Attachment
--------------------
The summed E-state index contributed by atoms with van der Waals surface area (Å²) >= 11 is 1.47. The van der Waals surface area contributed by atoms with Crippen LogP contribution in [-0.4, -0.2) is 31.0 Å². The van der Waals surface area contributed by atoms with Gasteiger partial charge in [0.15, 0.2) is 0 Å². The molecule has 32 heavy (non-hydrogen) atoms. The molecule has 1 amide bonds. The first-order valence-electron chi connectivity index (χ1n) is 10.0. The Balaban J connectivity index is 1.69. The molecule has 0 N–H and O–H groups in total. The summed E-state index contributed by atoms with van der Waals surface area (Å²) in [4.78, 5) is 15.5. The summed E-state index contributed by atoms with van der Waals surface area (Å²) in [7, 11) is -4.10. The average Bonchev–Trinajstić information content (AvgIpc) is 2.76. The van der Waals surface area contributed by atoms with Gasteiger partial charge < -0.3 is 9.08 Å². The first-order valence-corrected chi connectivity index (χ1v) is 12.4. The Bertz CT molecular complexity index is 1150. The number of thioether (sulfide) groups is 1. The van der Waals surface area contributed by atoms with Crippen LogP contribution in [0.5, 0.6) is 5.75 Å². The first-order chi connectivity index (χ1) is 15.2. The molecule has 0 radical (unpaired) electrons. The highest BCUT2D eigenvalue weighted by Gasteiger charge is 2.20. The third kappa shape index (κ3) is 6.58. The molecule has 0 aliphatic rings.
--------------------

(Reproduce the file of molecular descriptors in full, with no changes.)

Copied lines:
The summed E-state index contributed by atoms with van der Waals surface area (Å²) >= 11 is 1.47. The van der Waals surface area contributed by atoms with Crippen LogP contribution in [-0.4, -0.2) is 31.0 Å². The van der Waals surface area contributed by atoms with Gasteiger partial charge in [0.15, 0.2) is 0 Å². The molecule has 32 heavy (non-hydrogen) atoms. The molecule has 1 amide bonds. The first-order valence-electron chi connectivity index (χ1n) is 10.0. The Balaban J connectivity index is 1.69. The molecule has 0 N–H and O–H groups in total. The summed E-state index contributed by atoms with van der Waals surface area (Å²) in [4.78, 5) is 15.5. The summed E-state index contributed by atoms with van der Waals surface area (Å²) in [7, 11) is -4.10. The average Bonchev–Trinajstić information content (AvgIpc) is 2.76. The van der Waals surface area contributed by atoms with Gasteiger partial charge < -0.3 is 9.08 Å². The first-order valence-corrected chi connectivity index (χ1v) is 12.4. The Bertz CT molecular complexity index is 1150. The number of thioether (sulfide) groups is 1. The van der Waals surface area contributed by atoms with Crippen LogP contribution in [0.5, 0.6) is 5.75 Å². The first-order chi connectivity index (χ1) is 15.2. The molecule has 0 radical (unpaired) electrons. The highest BCUT2D eigenvalue weighted by Gasteiger charge is 2.20. The third kappa shape index (κ3) is 6.58. The molecule has 0 aliphatic rings.